Recently in a closed door session, Attorney General Jeff Sessions reportedly promised the Alliance Defending Freedom new regulations implementing RFRA across the federal government and even implicitly some help with their cases aimed at reining in LGBTQ rights and pushing LGBTQ out of the way of conservative Christian believers. One can only imagine what fresh harm to others is being concocted right now. What we do know for certain is that unlike the ministerial exception, it is not constitutionally required and those who are harmed should stand up, speak out, and invoke the laws on their side against RFRA. They should also demand an end to RFRA, not just its scaling back. After all, in the end, it’s nothing more than a poorly thought-out statute with an abnormally high number of unknown and negative consequences.
The Court’s current ministerial exception doctrine is another matter, because it is grounded in an interpretation of the First Amendment. It cannot be altered by a simple majority vote in Congress. Its negative effects, however, could be ameliorated by religious organizations who stay true to their beliefs, but who refuse to harbor and encourage what the rest of the culture can see quite clearly is discriminatory, hurtful behavior. The phrase primum non nocere—first do no harm—comes to mind.
This is why I found the professor’s column on the Trinity Lutheran case a bit one sided.
The majority promoted a facially sound approach of neutrality but as the dissent noted, religion is not treated like that. They get certain broad exemptions. Thus, it makes some sense that states have a strong separation approach regarding funding of religious institutions. Her column was curiously one-sided there.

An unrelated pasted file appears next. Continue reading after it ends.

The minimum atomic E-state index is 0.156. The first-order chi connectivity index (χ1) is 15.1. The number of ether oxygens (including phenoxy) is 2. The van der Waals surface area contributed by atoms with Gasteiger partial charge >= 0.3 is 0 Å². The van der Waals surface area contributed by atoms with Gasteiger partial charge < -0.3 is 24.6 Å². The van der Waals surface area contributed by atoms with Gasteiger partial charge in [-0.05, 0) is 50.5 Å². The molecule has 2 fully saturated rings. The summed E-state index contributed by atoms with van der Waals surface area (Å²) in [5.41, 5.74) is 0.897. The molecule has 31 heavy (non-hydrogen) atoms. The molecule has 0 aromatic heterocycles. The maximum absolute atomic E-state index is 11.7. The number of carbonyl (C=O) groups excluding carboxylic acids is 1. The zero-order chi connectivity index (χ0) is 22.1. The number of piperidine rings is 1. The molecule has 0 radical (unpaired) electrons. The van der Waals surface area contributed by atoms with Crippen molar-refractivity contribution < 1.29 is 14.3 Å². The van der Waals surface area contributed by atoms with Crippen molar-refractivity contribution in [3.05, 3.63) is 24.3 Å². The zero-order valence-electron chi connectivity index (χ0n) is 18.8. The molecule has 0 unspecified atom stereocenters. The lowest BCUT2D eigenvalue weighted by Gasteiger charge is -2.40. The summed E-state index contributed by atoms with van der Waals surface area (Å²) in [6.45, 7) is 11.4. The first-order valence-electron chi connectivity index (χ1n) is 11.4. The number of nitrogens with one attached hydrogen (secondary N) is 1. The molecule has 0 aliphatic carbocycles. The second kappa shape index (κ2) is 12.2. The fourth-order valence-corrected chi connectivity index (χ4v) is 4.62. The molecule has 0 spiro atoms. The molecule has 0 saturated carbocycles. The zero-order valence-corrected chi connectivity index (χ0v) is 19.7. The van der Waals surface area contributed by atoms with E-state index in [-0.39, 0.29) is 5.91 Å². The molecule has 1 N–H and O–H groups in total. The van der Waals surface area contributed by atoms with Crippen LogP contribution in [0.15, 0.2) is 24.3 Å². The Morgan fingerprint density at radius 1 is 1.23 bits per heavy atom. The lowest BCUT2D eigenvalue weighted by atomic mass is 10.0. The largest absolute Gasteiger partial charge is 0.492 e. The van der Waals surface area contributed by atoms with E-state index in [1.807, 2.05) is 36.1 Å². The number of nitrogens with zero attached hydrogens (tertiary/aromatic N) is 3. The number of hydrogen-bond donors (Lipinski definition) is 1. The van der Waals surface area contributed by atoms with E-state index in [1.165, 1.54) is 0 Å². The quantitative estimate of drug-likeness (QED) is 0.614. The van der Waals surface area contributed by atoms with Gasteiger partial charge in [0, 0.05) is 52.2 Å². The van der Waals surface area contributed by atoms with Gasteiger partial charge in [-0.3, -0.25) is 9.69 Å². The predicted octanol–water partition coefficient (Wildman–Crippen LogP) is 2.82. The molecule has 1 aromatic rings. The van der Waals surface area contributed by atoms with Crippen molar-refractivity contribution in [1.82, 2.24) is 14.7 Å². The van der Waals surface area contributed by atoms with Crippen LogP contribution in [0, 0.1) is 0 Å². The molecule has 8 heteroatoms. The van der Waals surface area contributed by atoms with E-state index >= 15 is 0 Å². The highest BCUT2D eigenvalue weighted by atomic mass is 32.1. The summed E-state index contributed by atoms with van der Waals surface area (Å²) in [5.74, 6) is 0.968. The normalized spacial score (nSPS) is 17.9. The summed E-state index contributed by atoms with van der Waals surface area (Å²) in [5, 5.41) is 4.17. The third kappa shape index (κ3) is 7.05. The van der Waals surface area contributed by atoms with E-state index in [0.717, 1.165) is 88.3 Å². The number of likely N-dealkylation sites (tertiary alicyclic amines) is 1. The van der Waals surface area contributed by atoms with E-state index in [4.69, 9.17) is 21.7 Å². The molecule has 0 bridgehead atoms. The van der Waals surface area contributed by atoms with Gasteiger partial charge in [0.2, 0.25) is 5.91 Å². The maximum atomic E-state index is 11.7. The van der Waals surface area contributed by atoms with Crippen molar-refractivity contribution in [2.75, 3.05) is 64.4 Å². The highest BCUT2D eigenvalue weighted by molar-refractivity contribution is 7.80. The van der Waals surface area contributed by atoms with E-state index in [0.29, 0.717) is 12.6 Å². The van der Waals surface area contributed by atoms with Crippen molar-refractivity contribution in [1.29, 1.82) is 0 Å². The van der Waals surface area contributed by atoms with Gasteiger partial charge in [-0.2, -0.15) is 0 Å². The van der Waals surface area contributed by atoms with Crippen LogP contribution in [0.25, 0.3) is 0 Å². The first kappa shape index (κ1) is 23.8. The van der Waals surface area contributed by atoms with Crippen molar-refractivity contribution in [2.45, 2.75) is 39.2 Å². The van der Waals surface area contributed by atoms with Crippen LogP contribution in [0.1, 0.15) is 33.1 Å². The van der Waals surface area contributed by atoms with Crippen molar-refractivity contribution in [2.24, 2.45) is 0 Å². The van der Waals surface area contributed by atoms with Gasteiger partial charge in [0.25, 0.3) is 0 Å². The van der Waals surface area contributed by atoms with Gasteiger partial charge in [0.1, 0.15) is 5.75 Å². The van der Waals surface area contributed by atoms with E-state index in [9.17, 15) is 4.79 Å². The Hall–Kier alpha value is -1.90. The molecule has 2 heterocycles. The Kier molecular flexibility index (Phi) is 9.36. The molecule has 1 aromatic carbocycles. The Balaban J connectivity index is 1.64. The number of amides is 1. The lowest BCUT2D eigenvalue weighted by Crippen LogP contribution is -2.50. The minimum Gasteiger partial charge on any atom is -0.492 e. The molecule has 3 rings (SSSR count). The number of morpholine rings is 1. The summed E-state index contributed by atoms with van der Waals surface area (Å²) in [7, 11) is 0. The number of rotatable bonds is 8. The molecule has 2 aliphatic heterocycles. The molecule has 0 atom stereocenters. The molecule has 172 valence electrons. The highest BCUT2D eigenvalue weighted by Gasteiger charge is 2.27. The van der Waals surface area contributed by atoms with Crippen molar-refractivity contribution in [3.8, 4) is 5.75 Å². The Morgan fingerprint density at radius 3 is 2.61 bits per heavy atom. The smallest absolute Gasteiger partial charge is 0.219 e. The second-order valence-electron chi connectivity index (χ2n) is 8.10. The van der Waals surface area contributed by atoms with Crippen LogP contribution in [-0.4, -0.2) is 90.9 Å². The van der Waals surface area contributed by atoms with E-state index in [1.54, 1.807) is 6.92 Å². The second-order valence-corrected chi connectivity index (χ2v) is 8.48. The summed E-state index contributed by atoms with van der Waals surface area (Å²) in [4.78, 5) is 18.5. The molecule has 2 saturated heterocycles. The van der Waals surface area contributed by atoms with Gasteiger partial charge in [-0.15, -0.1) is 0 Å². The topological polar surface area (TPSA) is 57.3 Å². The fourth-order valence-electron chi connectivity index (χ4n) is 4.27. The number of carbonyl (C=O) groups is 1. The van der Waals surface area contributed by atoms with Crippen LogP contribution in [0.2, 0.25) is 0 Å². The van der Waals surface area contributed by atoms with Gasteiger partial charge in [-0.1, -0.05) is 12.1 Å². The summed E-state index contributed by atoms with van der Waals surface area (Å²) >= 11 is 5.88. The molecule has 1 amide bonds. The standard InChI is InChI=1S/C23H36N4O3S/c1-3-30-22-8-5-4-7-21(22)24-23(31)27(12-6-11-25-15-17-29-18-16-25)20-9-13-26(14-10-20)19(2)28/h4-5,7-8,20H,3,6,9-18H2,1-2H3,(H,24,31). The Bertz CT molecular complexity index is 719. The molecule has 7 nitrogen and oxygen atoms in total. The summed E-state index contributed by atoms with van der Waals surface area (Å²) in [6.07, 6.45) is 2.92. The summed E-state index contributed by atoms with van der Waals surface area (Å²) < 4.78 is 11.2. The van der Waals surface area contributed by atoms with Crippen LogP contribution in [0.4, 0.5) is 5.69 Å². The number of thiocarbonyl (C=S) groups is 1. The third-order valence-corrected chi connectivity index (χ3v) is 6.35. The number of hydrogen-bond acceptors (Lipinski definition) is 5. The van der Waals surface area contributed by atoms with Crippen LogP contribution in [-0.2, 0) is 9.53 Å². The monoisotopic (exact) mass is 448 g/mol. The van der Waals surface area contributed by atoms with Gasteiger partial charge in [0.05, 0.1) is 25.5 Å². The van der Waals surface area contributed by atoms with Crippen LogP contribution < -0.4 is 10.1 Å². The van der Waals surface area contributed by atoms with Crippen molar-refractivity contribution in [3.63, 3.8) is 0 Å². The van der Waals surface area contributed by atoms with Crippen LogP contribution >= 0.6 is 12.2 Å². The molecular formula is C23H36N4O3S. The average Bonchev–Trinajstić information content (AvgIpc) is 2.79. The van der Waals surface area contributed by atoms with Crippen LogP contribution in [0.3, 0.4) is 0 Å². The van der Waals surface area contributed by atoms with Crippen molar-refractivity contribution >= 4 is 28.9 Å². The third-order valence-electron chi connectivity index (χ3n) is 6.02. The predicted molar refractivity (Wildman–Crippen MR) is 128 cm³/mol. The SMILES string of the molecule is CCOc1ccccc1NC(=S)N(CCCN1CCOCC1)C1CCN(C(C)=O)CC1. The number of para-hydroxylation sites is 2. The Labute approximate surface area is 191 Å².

I was maliciously prosecuted by Divine Saviour Catholic church members, 90065 and the Los Angeles City Attorney for a crime I did not commit. Churchmembers lied. A jury found me not guilty. Where were my liberal government democrats? Mayor Garcetti, City Attorney Mike Feurer, Council district, LAPD? No where to be found. Democrats are suppose to stand together. Not go after a woman for a witch hunt. And, why did LAPD go on a witch hunt against me? Because I stand on the sidewalk with a sign protesting their amplified sound system all by myself. Just me and my sign. Church members took me to court twice and lost twice. Shame on the bullies. Bullies lost. Liars lost. Where were the democrats? No where to be found. What happened to first amendment? Free speech is not free. Catholic church does everything in their power to get their way. It does not matter if they do it by making up lies or pushing their agenda. Where is the justice ?